Likewise, during the most intense doubts of whether or not I myself could really pull off this character, Rosario was front and center reminding me of her enthusiasm and love for what I had to give as an actor. Her faith in this aspect of the work was the single guiding force that compelled me to keep going, at times. I had more faith in her perception of what made an actor An Actor, more than my own. I was also slipping into character more and more, and what accompanied this were deep feelings of inadequacy, self-loathing, and so on—demons that I had to play this part specifically to exorcise, or at least attempt to.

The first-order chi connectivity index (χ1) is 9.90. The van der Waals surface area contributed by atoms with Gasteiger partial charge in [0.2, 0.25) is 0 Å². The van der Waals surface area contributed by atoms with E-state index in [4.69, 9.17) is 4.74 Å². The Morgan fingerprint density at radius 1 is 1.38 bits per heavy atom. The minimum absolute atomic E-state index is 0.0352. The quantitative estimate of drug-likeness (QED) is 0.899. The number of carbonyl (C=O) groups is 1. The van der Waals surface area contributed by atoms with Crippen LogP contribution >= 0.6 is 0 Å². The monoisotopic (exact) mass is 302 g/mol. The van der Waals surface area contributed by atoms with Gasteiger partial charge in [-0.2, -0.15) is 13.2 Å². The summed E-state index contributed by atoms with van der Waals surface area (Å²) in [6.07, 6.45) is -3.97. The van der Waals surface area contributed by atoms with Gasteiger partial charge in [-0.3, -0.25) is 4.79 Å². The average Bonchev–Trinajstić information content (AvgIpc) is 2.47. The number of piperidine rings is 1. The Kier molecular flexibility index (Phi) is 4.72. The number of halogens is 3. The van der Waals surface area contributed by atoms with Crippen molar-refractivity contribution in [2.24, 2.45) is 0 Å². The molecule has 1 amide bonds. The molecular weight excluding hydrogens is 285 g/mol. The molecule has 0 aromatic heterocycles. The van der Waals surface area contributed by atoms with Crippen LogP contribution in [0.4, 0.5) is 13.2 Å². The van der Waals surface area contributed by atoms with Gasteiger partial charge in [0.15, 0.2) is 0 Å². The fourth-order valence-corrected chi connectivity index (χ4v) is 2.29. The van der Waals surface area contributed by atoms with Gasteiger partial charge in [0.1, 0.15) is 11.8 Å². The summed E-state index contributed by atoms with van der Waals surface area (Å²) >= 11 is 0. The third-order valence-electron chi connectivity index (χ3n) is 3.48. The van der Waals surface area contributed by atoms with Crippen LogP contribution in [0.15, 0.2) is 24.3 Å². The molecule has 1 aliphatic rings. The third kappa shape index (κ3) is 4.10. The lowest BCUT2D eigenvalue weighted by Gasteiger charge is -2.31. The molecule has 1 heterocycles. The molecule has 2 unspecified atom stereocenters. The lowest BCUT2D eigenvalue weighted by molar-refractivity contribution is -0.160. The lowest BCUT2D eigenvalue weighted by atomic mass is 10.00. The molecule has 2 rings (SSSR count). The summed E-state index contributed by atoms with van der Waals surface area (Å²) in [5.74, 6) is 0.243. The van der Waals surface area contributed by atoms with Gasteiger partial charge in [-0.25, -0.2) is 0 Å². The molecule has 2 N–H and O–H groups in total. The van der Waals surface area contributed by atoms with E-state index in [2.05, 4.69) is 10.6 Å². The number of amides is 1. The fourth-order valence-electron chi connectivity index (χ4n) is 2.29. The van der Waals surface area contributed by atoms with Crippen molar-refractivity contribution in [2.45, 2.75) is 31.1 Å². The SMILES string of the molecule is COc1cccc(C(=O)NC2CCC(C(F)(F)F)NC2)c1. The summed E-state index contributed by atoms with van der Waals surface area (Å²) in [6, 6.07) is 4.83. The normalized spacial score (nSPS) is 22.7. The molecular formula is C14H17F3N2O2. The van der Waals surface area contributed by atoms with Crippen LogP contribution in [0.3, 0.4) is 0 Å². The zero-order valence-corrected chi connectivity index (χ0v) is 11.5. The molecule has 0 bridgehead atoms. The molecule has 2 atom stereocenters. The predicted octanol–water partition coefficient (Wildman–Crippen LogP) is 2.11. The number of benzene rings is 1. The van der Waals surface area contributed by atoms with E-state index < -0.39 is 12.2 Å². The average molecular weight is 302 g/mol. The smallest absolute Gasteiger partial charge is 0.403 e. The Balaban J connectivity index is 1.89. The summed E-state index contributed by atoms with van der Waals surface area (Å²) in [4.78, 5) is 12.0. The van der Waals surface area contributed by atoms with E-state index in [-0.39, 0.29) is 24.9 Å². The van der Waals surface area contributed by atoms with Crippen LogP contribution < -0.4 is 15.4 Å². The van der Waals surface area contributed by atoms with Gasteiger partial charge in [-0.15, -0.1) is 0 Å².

Without Rosario’s guidance, I might have lost myself in the role and lost my director-self to the demands of the role.
My other guardian angel was producer Noah Lang. Like the DP search, I had been on the hunt for a good long while for a producer who had great taste in film, a solid work ethic, and a compassionate framework for doing this work in the first place. Noah would swoop in with the solution to this or that impending production issue and resolve it with enviable clarity and calmness.
That’s the thing about finding your guardian angel. Their calm and focused presence, even in the most irrelevant and banal of conversations, can and should be enough to snap you back to the reality of yourself and your endeavor. And in the thick of the hustle, it’s the difference between losing your cool and your center, and staying aligned to your true North.